Registered Nurses in Israel: Workforce Supply – Patterns and Trends

In recent years, a severe shortage of nurses and an imbalance between supply and demand have led to a growing preoccupation with the supply of nursing staff in the Western world. Surveys conducted outside of Israel have advanced understanding of the structure of the nursing workforce, identified deficiencies and contributed to the planning of professional training. In this report, we present the findings of the first national survey of qualified registered nurses (RNs) in Israel. Additionally, we analyzed administrative data from the Nursing Division in the Ministry of Health and used data from the Central Bureau of Statistics.

Prior to the survey, information was available about the number of qualified RNs in Israel, by clinical specialty and professional standing, and there were general estimates about the employment of nurses. The goal of this study was to supply the missing information, focusing on the following:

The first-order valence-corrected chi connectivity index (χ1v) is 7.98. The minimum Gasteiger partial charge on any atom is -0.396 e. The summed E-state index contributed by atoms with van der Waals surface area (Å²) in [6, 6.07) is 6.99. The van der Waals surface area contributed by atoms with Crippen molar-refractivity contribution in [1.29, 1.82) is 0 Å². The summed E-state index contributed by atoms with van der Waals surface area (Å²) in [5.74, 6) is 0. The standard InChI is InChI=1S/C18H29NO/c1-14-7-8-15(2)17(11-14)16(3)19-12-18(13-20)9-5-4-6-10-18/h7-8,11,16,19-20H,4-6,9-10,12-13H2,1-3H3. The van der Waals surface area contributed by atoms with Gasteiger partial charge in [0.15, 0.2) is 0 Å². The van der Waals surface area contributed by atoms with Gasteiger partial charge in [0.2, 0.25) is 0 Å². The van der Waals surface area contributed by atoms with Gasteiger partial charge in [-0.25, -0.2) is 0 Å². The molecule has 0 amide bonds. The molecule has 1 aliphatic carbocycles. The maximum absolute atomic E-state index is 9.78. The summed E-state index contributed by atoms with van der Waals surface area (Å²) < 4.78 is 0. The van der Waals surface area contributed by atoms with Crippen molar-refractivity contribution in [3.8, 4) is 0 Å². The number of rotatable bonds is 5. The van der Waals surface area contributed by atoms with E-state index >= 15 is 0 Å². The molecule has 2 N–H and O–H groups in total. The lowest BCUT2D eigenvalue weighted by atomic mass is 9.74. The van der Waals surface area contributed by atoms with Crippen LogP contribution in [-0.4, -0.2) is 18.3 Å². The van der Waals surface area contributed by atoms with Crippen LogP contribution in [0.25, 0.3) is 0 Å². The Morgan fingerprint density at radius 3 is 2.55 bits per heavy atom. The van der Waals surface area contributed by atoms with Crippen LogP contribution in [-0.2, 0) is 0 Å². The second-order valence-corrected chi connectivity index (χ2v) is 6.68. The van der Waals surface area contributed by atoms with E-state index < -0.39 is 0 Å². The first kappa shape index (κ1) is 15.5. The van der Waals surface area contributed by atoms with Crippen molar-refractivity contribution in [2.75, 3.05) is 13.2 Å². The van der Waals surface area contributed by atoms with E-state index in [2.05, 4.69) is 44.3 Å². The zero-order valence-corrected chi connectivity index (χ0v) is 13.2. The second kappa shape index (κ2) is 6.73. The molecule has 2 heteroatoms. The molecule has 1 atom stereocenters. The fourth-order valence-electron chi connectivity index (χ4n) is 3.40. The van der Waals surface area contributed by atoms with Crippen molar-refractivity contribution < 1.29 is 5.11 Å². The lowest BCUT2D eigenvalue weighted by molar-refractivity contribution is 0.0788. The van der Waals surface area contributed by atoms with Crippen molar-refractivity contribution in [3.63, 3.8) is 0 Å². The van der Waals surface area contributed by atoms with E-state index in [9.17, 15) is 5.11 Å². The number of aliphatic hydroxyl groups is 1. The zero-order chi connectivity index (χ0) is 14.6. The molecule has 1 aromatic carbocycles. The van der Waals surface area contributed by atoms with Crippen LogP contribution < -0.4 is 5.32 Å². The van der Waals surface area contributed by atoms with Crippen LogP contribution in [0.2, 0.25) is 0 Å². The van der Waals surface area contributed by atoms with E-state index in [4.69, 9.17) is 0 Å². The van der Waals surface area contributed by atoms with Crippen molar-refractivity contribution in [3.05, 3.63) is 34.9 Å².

1. The extent of employment among RNs of working age
  2. Characteristics of employment, by nursing specialty and economic sector
  3. Job mobility within the profession
  4. Numbers of nurses leaving the profession and their reasons for doing so
  5. Nurses’  attitudes towards their current jobs and the nursing profession, and their plans to continue their work in the future.

To this end, we conducted an extensive survey of a national sample of nurses that included 10% of licensed RNs of working age, whether or not they were working in nursing (3,200 nurses)

The study findings will contribute in several ways. They have made it possible to project the supply of RNs taking account of the anticipated rates of those leaving the profession, as revealed in the survey, and the future sources for additional workforce. The findings also help understand how to keep RNs in the profession and contribute to decision-making regarding the training and recruitment of the workforce.

The study was funded with the assistance of a research grant from the Israel National Institute for Health Policy and Health Services Research and a grant from Michael and Andrea Dubroff of Massachusetts, USA.

Citations in the professional and academic literature

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